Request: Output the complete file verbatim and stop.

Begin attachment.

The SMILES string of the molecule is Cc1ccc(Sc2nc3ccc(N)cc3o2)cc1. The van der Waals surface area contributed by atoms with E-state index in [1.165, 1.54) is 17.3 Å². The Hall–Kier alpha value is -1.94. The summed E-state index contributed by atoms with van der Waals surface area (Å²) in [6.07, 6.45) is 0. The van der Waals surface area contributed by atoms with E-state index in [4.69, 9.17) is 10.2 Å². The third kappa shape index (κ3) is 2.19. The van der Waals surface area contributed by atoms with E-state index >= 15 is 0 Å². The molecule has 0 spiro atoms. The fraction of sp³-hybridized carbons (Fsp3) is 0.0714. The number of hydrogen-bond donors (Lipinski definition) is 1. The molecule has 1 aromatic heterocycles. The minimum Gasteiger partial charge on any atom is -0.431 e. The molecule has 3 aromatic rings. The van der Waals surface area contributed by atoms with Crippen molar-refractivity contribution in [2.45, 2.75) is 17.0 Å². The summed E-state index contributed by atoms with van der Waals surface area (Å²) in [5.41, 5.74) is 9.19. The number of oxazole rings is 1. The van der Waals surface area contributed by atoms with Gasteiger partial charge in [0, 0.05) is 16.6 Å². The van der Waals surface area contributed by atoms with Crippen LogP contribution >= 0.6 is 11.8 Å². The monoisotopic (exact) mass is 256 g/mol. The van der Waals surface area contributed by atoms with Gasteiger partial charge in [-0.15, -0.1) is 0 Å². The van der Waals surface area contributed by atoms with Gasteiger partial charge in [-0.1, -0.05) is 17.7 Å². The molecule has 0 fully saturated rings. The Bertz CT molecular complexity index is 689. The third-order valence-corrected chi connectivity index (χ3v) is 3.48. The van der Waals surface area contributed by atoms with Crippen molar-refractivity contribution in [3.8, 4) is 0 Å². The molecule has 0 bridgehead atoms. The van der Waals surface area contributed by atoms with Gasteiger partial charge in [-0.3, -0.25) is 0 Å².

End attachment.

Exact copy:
The SMILES string of the molecule is Cc1ccc(Sc2nc3ccc(N)cc3o2)cc1. The van der Waals surface area contributed by atoms with E-state index in [1.165, 1.54) is 17.3 Å². The Hall–Kier alpha value is -1.94. The summed E-state index contributed by atoms with van der Waals surface area (Å²) in [6.07, 6.45) is 0. The van der Waals surface area contributed by atoms with E-state index in [4.69, 9.17) is 10.2 Å². The third kappa shape index (κ3) is 2.19. The van der Waals surface area contributed by atoms with E-state index >= 15 is 0 Å². The molecule has 0 spiro atoms. The fraction of sp³-hybridized carbons (Fsp3) is 0.0714. The number of hydrogen-bond donors (Lipinski definition) is 1. The molecule has 1 aromatic heterocycles. The minimum Gasteiger partial charge on any atom is -0.431 e. The molecule has 3 aromatic rings. The van der Waals surface area contributed by atoms with Crippen molar-refractivity contribution in [2.45, 2.75) is 17.0 Å². The summed E-state index contributed by atoms with van der Waals surface area (Å²) in [5.41, 5.74) is 9.19. The number of oxazole rings is 1. The van der Waals surface area contributed by atoms with Gasteiger partial charge in [0, 0.05) is 16.6 Å². The van der Waals surface area contributed by atoms with Crippen LogP contribution >= 0.6 is 11.8 Å². The monoisotopic (exact) mass is 256 g/mol. The van der Waals surface area contributed by atoms with Gasteiger partial charge in [-0.15, -0.1) is 0 Å². The van der Waals surface area contributed by atoms with Gasteiger partial charge in [-0.1, -0.05) is 17.7 Å². The molecule has 0 fully saturated rings. The Bertz CT molecular complexity index is 689. The third-order valence-corrected chi connectivity index (χ3v) is 3.48. The van der Waals surface area contributed by atoms with Crippen molar-refractivity contribution in [3.8, 4) is 0 Å². The molecule has 0 bridgehead atoms. The van der Waals surface area contributed by atoms with Gasteiger partial charge in [-0.3, -0.25) is 0 Å².